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We read with great interest the paper on Entonox as an analgesic agent by Cook et al.1 We congratulate the authors for their work. However, we would like to clarify certain aspects of the study.
We recently performed a randomised, placebo controlled, double blind study with 100 patients on the analgesic effect of Entonox for pain relief during local anaesthetic injections in minor eyelid procedures (accepted for publication). We administered Entonox for 30 seconds in our study and found no statistically significant difference in the pain scores between the control and the study groups. No side effects were reported but in our pilot study, where the patients were given Entonox for 60 seconds, all the Entonox group patients reported light headedness and required prolonged observation before being discharged. We attributed our results of lack of statistically significant pain relief with Entonox to less than 50 seconds‘ administration of Entonox. Waud et al2 have shown that optimal administration of Entonox should cover 50 seconds, based on theoretical calculations for effective pain relief. Based on the above experience, we would like to know if the authors administered Entonox throughout the laser treatment and, if so, did it not interfere with the laser delivery since the inhalation process is likely to be associated with head movements? If the Entonox was given for a shorter duration, we need to know the duration of administration since that would be of practical benefit to the readers.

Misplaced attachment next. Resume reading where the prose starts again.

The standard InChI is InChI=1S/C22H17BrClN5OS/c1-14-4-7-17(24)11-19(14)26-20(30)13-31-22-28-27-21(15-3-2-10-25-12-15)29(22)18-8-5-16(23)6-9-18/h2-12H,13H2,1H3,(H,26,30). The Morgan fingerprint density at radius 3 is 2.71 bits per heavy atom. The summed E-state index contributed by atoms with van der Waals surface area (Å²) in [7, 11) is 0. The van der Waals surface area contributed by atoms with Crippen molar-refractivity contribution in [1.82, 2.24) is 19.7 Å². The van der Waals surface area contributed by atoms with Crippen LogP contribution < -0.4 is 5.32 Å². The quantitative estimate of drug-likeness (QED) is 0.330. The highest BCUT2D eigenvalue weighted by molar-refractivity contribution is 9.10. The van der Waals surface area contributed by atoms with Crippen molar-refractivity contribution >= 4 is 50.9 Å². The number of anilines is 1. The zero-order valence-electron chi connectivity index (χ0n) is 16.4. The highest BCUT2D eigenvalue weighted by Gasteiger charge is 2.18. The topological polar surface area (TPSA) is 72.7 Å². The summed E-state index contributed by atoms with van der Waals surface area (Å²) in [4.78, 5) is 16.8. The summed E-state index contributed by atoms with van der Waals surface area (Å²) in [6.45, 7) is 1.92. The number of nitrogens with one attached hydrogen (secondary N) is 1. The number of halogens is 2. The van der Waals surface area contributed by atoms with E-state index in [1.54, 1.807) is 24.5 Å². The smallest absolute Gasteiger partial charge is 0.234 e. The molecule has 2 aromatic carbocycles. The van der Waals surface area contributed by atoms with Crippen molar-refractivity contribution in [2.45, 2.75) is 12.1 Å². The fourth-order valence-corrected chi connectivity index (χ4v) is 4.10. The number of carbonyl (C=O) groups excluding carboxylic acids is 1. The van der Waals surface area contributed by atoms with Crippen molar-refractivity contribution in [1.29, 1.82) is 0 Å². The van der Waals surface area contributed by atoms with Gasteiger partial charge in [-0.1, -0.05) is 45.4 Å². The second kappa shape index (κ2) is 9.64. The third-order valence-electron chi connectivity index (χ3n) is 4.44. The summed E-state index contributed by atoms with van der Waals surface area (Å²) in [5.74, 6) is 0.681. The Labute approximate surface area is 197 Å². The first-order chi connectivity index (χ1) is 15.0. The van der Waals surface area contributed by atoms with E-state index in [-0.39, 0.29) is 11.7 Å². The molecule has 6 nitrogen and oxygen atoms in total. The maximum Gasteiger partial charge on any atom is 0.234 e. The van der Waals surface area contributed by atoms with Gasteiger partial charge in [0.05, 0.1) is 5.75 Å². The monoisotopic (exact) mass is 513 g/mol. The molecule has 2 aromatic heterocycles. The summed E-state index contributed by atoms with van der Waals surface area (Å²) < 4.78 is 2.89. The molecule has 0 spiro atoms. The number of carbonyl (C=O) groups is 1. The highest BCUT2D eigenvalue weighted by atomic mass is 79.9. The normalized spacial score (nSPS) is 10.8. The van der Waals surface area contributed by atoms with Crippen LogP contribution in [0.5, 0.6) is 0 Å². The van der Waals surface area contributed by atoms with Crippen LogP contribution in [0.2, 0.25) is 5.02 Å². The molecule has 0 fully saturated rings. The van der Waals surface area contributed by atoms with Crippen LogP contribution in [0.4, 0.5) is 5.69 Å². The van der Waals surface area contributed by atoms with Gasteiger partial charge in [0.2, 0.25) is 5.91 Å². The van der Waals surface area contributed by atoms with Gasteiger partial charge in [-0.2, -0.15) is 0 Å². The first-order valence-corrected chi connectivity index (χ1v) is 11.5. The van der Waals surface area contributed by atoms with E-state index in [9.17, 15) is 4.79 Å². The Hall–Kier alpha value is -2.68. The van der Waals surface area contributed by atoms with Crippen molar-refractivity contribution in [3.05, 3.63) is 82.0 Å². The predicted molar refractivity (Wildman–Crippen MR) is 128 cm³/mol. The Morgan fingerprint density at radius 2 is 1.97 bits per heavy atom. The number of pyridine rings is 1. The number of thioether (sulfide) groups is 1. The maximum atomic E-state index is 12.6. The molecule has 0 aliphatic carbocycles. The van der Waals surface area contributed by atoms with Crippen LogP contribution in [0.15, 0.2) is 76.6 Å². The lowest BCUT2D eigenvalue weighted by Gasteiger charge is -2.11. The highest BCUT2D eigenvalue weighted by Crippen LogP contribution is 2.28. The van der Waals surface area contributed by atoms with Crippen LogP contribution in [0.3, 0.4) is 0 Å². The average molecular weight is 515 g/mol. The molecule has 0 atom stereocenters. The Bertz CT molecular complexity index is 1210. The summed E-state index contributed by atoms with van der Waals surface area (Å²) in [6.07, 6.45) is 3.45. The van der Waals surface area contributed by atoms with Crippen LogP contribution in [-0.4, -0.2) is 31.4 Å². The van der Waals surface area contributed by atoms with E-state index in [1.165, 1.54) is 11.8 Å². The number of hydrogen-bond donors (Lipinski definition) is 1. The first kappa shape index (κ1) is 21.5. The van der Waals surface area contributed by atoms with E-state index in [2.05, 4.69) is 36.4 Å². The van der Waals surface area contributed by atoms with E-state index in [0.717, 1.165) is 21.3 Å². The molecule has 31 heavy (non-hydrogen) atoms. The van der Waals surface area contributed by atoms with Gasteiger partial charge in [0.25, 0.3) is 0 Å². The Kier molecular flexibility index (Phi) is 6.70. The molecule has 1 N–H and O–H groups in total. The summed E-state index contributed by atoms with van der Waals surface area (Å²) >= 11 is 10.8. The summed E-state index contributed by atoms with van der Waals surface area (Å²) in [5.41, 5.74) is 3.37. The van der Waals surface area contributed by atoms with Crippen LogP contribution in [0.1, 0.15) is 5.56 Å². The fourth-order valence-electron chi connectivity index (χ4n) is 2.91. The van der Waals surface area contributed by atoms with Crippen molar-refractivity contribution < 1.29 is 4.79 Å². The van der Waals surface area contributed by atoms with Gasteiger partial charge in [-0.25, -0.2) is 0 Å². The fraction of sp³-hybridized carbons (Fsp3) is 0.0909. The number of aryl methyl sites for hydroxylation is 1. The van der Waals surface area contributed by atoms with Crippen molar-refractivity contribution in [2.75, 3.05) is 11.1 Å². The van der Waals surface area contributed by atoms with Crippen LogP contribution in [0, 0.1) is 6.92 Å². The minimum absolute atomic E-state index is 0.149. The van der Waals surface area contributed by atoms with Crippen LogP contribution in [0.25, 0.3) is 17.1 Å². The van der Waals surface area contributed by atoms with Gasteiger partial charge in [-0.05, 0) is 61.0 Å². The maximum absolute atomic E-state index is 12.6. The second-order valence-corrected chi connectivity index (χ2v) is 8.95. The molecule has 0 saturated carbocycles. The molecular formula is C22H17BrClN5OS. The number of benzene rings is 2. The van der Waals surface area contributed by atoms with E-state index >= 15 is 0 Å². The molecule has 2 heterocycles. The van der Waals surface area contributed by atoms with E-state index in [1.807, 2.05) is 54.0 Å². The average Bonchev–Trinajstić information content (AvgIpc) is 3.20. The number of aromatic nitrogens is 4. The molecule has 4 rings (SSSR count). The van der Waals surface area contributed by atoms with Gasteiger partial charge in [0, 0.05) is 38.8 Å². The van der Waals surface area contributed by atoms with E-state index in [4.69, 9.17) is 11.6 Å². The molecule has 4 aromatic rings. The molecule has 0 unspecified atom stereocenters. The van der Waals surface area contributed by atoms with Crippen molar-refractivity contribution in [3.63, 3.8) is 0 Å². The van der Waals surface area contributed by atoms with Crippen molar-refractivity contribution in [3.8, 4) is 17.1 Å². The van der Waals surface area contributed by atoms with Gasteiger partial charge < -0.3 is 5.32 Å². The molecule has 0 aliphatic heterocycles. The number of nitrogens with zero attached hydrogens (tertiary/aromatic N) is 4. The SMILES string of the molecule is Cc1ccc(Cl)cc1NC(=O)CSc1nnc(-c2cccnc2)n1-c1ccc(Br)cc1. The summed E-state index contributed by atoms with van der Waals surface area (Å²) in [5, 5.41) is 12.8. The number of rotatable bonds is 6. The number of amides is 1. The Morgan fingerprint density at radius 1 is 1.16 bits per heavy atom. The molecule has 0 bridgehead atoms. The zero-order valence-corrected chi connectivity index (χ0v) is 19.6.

The authors have concluded that Entonox is useful in young patients, those undergoing re-treatments, and in patients who have previously not been able to tolerate the full treatment. We would like to know how the authors came to this conclusion, as there is no mention of the type of patients selected for their study.